As a frequent reader of DC Rainmaker, I knew that would be my first stop when looking at watches as he conducts extensive reviews of different watches and monitors. In essence, if you want to know anything and everything about endurance sports technology gadgets (watches, power meters, software, etc.), this is the place to go. Over the last few weeks I'd looked at several possibilities including a new release from Adidas that looked very promising with a built-in music player, but all of the devices seemed to be lacking in one area or another. Finally, it came down to two choices: The TomTom Multisport, or the Garmin 310xt.
The TomTom Multisport watch had a number of features that I really liked including the fact that it was super fast when connecting to satellites. I also liked the idea of a device that was bluetooth enabled for connecting to HRM and Cadence sensors. In fact, if money were no object, I would have likely gone with this set up. But to get the watch and accompanying items, I was looking at a price of around $300.00, which was a bit more than I wanted to spend at the moment. Another consideration (albeit a smaller one) was the 10 hour battery life on the Tom Tom device. While it will be extremely rare that I'd want something with a longer battery life, the reality is that I do hope to do an Ironman or another Ultra at some point, and while I'd be pleased with a sub 10 hour time in either event, that is highly unrealistic. A longer battery life was something that I'd have to consider.
|Sensor comes with everything you see here. . .|
|Good speed, but too much post run pain!|
Perhaps you've had the opportunity when flying to get an "upgrade" to first class. Or maybe when you checked into a hotel room they were able to "upgrade" your room to a suite with a balcony. Or an even better description might be when you've purchased your first new car, and pleasantly discovered that the heater, air-conditioning, and stereo all work perfectly. Such a difference compared to what you were driving before, no? That's how I feel about my new watch. It's been a great upgrade. From the moment I first began setting it up, it has been, well, just better. Faster than what I had been using by far. Both in terms of finding satellites (it's even finding them when I'm inside), connecting to HR strap and sensors, and certainly downloading data. In fact, while testing the speed and cadence sensor downstairs, it even transferred the data back upstairs to the computer where I had left Garmin Connect open. When I went to upload the data into my BT training log, it was done in a matter of seconds. I used to have time to go get a cup of coffee while waiting for an upload.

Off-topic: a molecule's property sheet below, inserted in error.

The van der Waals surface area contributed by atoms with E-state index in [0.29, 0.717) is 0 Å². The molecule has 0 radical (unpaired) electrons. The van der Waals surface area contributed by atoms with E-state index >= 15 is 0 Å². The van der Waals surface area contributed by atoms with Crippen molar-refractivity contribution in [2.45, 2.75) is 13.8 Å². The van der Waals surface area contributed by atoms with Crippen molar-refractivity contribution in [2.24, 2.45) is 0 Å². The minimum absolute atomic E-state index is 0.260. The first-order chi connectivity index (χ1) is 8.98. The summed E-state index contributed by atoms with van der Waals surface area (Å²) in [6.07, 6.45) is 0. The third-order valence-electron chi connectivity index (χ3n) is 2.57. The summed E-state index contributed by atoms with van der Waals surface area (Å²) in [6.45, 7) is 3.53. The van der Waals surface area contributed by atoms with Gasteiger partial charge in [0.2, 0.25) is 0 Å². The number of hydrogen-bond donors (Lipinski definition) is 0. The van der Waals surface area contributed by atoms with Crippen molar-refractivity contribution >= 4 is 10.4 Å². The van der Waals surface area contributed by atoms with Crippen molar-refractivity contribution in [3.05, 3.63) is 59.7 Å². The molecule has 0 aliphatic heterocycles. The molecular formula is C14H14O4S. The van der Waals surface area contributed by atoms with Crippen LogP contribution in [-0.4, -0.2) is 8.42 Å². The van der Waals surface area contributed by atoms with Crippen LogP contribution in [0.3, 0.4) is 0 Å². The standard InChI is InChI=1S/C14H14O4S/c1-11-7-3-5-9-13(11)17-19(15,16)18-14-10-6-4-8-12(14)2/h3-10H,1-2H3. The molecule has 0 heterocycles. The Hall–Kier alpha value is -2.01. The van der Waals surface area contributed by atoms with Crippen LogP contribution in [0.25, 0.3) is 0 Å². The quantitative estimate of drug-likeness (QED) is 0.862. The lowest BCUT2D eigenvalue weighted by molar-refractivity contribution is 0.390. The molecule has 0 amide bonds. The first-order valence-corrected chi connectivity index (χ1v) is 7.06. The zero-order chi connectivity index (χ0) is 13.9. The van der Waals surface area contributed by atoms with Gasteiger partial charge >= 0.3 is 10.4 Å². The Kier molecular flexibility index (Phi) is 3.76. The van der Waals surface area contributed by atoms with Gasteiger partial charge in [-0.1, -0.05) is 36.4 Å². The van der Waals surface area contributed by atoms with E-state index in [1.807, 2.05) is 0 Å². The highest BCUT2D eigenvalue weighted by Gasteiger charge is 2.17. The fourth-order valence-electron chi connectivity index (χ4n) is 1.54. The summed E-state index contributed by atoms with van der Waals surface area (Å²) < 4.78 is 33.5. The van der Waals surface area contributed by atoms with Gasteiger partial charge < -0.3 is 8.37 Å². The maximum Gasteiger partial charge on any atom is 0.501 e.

Being able to track Heart Rate is probably the thing I most excited about however. Through the first part of the year last year, I used Heart Rate as a key training component. Without a viable option for this the last several months, I've relied more on RPE (rate of perceived exertion), which is helpful, but harder to analyze from a data perspective. Between Garmin Connect, Strava, and BT, there are endless ways to analyze the numbers more.
To be sure I've only scratched the surface with the watch, and I know that I will want to try some other things with it, as I get more workouts logged in. Until then, I will continue to enjoy my upgrade!